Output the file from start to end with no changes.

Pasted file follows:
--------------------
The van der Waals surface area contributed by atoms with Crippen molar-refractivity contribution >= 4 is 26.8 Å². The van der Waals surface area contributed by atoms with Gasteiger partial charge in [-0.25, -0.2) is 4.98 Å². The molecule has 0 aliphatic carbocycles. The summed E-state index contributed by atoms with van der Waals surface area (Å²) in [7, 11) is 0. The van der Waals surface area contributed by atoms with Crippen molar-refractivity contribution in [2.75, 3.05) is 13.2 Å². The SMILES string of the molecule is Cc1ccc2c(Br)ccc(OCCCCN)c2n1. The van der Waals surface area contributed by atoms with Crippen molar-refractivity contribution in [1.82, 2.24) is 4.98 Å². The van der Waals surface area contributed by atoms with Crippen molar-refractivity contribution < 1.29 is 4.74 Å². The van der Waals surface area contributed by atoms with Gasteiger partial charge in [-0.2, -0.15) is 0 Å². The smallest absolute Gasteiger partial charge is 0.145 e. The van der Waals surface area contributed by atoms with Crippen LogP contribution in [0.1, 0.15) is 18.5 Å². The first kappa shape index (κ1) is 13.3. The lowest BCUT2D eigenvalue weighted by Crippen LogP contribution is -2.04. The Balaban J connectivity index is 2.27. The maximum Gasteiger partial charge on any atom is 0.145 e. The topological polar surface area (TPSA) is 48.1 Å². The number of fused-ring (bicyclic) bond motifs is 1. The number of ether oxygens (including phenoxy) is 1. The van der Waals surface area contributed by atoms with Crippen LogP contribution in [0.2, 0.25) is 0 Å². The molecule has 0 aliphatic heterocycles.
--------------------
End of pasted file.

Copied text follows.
The van der Waals surface area contributed by atoms with Crippen molar-refractivity contribution >= 4 is 26.8 Å². The van der Waals surface area contributed by atoms with Gasteiger partial charge in [-0.25, -0.2) is 4.98 Å². The molecule has 0 aliphatic carbocycles. The summed E-state index contributed by atoms with van der Waals surface area (Å²) in [7, 11) is 0. The van der Waals surface area contributed by atoms with Crippen molar-refractivity contribution in [2.75, 3.05) is 13.2 Å². The SMILES string of the molecule is Cc1ccc2c(Br)ccc(OCCCCN)c2n1. The van der Waals surface area contributed by atoms with Crippen molar-refractivity contribution in [1.82, 2.24) is 4.98 Å². The van der Waals surface area contributed by atoms with Crippen molar-refractivity contribution < 1.29 is 4.74 Å². The van der Waals surface area contributed by atoms with Gasteiger partial charge in [-0.2, -0.15) is 0 Å². The smallest absolute Gasteiger partial charge is 0.145 e. The van der Waals surface area contributed by atoms with Crippen LogP contribution in [0.1, 0.15) is 18.5 Å². The first kappa shape index (κ1) is 13.3. The lowest BCUT2D eigenvalue weighted by Crippen LogP contribution is -2.04. The Balaban J connectivity index is 2.27. The maximum Gasteiger partial charge on any atom is 0.145 e. The topological polar surface area (TPSA) is 48.1 Å². The number of fused-ring (bicyclic) bond motifs is 1. The number of ether oxygens (including phenoxy) is 1. The van der Waals surface area contributed by atoms with Crippen LogP contribution in [0.2, 0.25) is 0 Å². The molecule has 0 aliphatic heterocycles.